The Owyhee Basin Stewardship Coalition presented a draft plan to manage public lands in Malheur County to a group of lawmakers and officials in Washington, D.C. last month. (The Enterprise/File).
VALE – A local conservation group was in the nation’s capital last month to share a draft plan for federal rangeland in the county but they went without representatives from one of the state’s leading environmental associations.
The Owyhee Basin Stewardship Coalition visited lawmakers and officials in Washington and revealed proposed legislation that would allow more local control of range restoration efforts on federal land.
The stewardship coalition campaigned against a federal monument designation of the Owyhee Canyonlands, pushed by an alliance of environmental groups, citizens and business.
The December trip was a shock to the Oregon Natural Desert Association, a Bend-based conservation group and a key member of the Owyhee Coalition, one of the organizations that sought to establish a federal monument of the Canyonlands.
The two sides have been divided for several years over how best to preserve the Canyonlands.
Last fall, the Owyhee Coalition signaled it was ready to sit down with members of the Owyhee Basin Stewardship Coalition and talk about the Canyonlands and local federal land policies.
The Malheur County-based group indicated it was willing to listen to opposing views regarding the Canyonlands and federal land policies.
The coalition trip was especially jolting because some preliminary work on a meeting between the two organizations was in the works, said Corey Harlan, the Owyhee coordinator for Oregon Natural Desert Association.
“We were talking about a possible facilitator for a meeting. The next thing we knew they were in D.C., with this plan. It is disappointing and concerning that OBCS has decided to kind of go it alone,” said Harlan.
The linchpin of the proposed legislation is a plan to temporarily lift some regulations on public lands in Malheur County to accelerate soil and grass restoration efforts.
“We took our proposal back there and discussed our basic concept of moving forward,” said Elias Eiguren, a Jordan Valley rancher and treasurer for the stewardship group.
The legislation would make money available to build an educational institution in Malheur County managed by an Oregon university to offer degrees connected to livestock, range and wildlife management. The group proposes funding to complete an inventory of flora and soils on public lands in the county, create a commission to work with the U.S. Bureau of Land Management to produce a common standard to assess range health and determine where restoration efforts are necessary, and create a management plan that does not impact current permitted uses such as grazing.
Restoration would involve controlling invasive weeds and replacing them with native grasses.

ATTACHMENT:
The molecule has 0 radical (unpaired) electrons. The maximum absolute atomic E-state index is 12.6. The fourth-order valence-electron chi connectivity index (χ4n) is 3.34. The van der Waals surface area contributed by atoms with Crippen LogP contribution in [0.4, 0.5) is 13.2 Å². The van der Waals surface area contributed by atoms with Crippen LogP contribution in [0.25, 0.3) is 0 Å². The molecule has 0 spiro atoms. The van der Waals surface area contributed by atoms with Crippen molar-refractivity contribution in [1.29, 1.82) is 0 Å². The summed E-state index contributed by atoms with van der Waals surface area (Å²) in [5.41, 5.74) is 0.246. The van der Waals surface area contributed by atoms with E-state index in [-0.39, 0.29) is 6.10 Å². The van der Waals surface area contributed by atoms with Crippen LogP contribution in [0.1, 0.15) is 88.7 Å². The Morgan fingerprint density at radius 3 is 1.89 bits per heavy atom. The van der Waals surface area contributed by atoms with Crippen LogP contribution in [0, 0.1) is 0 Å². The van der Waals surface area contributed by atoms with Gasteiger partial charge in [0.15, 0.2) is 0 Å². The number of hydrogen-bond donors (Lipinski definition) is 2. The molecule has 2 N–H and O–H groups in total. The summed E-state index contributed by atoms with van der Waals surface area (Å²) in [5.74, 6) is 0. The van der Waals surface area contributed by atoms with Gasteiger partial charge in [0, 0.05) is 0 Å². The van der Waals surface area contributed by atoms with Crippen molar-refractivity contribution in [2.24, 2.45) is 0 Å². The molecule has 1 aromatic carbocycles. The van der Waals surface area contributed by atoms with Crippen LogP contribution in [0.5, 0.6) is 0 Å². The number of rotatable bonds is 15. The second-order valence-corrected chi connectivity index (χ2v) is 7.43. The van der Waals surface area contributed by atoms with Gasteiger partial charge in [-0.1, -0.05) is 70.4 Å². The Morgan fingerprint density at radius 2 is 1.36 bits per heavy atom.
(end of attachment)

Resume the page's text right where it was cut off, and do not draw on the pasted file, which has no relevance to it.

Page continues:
The commission – the Malheur Accountability Commission – would be composed of eight members that must be Malheur County residents.
According to a white paper produced by the stewardship coalition, the legislation would stall legal action until those intending to sue “first bring their complaints before the MAC to work on binding, non-judicial resolutions before proceeding to court.”
The Malheur County Court, the secretary of the Interior Department and Oregon’s Congressional delegation would share in appointing the commission members.
Eiguren, along with Steve Russell, chairman of the stewardship coalition and coalition vice chairman Mark MacKenzie led the delegation to the nation’s capital.Eiguren said the group visited officials at the Department of the Interior and met with U.S. Rep. Greg Walden, R-Oregon and staff members from Sens. Jeff Merkley and Ron Wyden and U.S. Rep. Kurt Schrader, D-Oregon. Eiguren said the group met with the White House Council on Environmental Quality.
“We asked for their feedback in terms of what rang through for them or what parts were non-starters, what basics we needed to cover and what other folks we needed to visit with,” said Eiguren.
Eiguren said officials and lawmakers were optimistic about the coalition’s proposals.
“Now we are waiting on those folks to take some time and discuss things among themselves and get back to us,” said Eiguren.
Once the coalition receives feedback, said Eiguren, the group will refine the legislation.
Harlan said the desert association feels it should be included in discussions about restoring and safeguarding public lands in Malheur County.
“Local voices absolutely matter but when we are talking about public lands, they are the natural heritage shared by all Americans. That is the nature of public lands. All voices matter,” said Harlan. Harlan said the trip to the nation’s capital “wasn’t what we were hoping to see.”
“We felt we were moving in a positive direction. It is concerning. We are not clear on how OSBC plans to push this forward. We do know we haven’t been able to offer input,” said Harlan.
“I believe there is value in us getting together and having a conversation,” said Eiguren.
Reporter Pat Caldwell: 541-473-3377 or [email protected].